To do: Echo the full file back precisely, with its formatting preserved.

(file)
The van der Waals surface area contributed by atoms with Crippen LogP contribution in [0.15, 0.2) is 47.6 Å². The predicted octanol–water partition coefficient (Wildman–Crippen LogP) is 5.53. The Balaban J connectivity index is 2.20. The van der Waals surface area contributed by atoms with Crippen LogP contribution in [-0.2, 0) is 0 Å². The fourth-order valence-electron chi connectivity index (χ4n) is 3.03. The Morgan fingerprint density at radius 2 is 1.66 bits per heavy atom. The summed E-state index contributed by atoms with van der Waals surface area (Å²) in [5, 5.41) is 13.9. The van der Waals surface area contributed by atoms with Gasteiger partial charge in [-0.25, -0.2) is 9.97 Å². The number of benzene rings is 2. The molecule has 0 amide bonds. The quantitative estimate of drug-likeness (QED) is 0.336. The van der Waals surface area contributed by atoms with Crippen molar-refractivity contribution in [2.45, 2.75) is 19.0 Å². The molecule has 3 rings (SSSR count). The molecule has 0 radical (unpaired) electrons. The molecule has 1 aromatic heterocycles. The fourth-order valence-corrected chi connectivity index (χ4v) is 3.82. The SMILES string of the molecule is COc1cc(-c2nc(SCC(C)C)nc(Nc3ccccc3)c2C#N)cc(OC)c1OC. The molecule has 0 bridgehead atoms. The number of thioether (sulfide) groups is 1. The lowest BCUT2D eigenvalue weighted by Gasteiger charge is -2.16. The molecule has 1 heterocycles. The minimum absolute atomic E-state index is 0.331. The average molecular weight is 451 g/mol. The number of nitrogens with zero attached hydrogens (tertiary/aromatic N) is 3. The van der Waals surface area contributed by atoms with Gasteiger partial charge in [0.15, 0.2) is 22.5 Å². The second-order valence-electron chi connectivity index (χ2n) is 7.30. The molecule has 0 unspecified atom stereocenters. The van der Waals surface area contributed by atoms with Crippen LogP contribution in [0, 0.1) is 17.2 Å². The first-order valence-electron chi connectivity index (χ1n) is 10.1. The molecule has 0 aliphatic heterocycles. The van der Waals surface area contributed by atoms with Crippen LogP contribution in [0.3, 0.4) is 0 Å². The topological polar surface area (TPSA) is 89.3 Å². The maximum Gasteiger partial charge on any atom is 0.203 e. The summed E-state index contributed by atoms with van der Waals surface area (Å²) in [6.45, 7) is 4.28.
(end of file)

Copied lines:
The van der Waals surface area contributed by atoms with Crippen LogP contribution in [0.15, 0.2) is 47.6 Å². The predicted octanol–water partition coefficient (Wildman–Crippen LogP) is 5.53. The Balaban J connectivity index is 2.20. The van der Waals surface area contributed by atoms with Crippen LogP contribution in [-0.2, 0) is 0 Å². The fourth-order valence-electron chi connectivity index (χ4n) is 3.03. The Morgan fingerprint density at radius 2 is 1.66 bits per heavy atom. The summed E-state index contributed by atoms with van der Waals surface area (Å²) in [5, 5.41) is 13.9. The van der Waals surface area contributed by atoms with Gasteiger partial charge in [-0.25, -0.2) is 9.97 Å². The number of benzene rings is 2. The molecule has 0 amide bonds. The quantitative estimate of drug-likeness (QED) is 0.336. The van der Waals surface area contributed by atoms with Crippen molar-refractivity contribution in [2.45, 2.75) is 19.0 Å². The molecule has 3 rings (SSSR count). The molecule has 0 radical (unpaired) electrons. The molecule has 1 aromatic heterocycles. The fourth-order valence-corrected chi connectivity index (χ4v) is 3.82. The SMILES string of the molecule is COc1cc(-c2nc(SCC(C)C)nc(Nc3ccccc3)c2C#N)cc(OC)c1OC. The molecule has 0 bridgehead atoms. The number of thioether (sulfide) groups is 1. The lowest BCUT2D eigenvalue weighted by Gasteiger charge is -2.16. The molecule has 1 heterocycles. The minimum absolute atomic E-state index is 0.331. The average molecular weight is 451 g/mol. The number of nitrogens with zero attached hydrogens (tertiary/aromatic N) is 3. The van der Waals surface area contributed by atoms with Gasteiger partial charge in [0.15, 0.2) is 22.5 Å². The second-order valence-electron chi connectivity index (χ2n) is 7.30. The molecule has 0 unspecified atom stereocenters. The van der Waals surface area contributed by atoms with Crippen LogP contribution in [0, 0.1) is 17.2 Å². The first-order valence-electron chi connectivity index (χ1n) is 10.1. The molecule has 0 aliphatic heterocycles. The van der Waals surface area contributed by atoms with Crippen LogP contribution in [0.3, 0.4) is 0 Å². The topological polar surface area (TPSA) is 89.3 Å². The maximum Gasteiger partial charge on any atom is 0.203 e. The summed E-state index contributed by atoms with van der Waals surface area (Å²) in [6.45, 7) is 4.28.